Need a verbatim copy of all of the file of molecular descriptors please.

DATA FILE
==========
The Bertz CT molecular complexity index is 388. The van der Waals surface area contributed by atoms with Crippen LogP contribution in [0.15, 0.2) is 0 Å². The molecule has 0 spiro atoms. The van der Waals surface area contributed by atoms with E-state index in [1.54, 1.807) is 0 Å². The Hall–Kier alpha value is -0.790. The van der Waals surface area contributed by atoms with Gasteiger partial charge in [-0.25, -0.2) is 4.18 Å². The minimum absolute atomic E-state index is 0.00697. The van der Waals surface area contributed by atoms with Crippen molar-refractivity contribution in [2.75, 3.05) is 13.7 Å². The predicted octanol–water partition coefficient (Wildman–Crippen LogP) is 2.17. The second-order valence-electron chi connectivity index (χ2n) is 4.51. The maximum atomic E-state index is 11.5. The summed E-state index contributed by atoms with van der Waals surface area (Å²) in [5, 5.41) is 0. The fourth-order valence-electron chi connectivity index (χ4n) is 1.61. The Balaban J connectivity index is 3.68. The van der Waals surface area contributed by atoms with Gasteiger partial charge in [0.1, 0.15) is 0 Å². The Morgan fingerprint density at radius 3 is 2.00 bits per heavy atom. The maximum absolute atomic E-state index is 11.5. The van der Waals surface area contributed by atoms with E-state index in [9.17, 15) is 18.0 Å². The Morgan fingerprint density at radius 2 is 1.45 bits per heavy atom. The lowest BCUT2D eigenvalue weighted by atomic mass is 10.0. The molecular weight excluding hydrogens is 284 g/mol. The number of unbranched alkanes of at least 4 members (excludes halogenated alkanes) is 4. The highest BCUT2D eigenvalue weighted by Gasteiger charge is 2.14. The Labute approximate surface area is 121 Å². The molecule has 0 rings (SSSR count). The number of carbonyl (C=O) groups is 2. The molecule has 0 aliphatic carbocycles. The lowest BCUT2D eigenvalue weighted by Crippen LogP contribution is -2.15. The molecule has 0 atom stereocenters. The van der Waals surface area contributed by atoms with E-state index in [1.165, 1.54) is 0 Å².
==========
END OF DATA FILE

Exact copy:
The Bertz CT molecular complexity index is 388. The van der Waals surface area contributed by atoms with Crippen LogP contribution in [0.15, 0.2) is 0 Å². The molecule has 0 spiro atoms. The van der Waals surface area contributed by atoms with E-state index in [1.54, 1.807) is 0 Å². The Hall–Kier alpha value is -0.790. The van der Waals surface area contributed by atoms with Gasteiger partial charge in [-0.25, -0.2) is 4.18 Å². The minimum absolute atomic E-state index is 0.00697. The van der Waals surface area contributed by atoms with Crippen molar-refractivity contribution in [2.75, 3.05) is 13.7 Å². The predicted octanol–water partition coefficient (Wildman–Crippen LogP) is 2.17. The second-order valence-electron chi connectivity index (χ2n) is 4.51. The maximum atomic E-state index is 11.5. The summed E-state index contributed by atoms with van der Waals surface area (Å²) in [5, 5.41) is 0. The fourth-order valence-electron chi connectivity index (χ4n) is 1.61. The Balaban J connectivity index is 3.68. The van der Waals surface area contributed by atoms with Gasteiger partial charge in [0.1, 0.15) is 0 Å². The Morgan fingerprint density at radius 3 is 2.00 bits per heavy atom. The maximum absolute atomic E-state index is 11.5. The van der Waals surface area contributed by atoms with E-state index in [9.17, 15) is 18.0 Å². The Morgan fingerprint density at radius 2 is 1.45 bits per heavy atom. The lowest BCUT2D eigenvalue weighted by atomic mass is 10.0. The molecular weight excluding hydrogens is 284 g/mol. The number of unbranched alkanes of at least 4 members (excludes halogenated alkanes) is 4. The highest BCUT2D eigenvalue weighted by Gasteiger charge is 2.14. The Labute approximate surface area is 121 Å². The molecule has 0 rings (SSSR count). The number of carbonyl (C=O) groups is 2. The molecule has 0 aliphatic carbocycles. The lowest BCUT2D eigenvalue weighted by Crippen LogP contribution is -2.15. The molecule has 0 atom stereocenters. The van der Waals surface area contributed by atoms with E-state index in [1.165, 1.54) is 0 Å².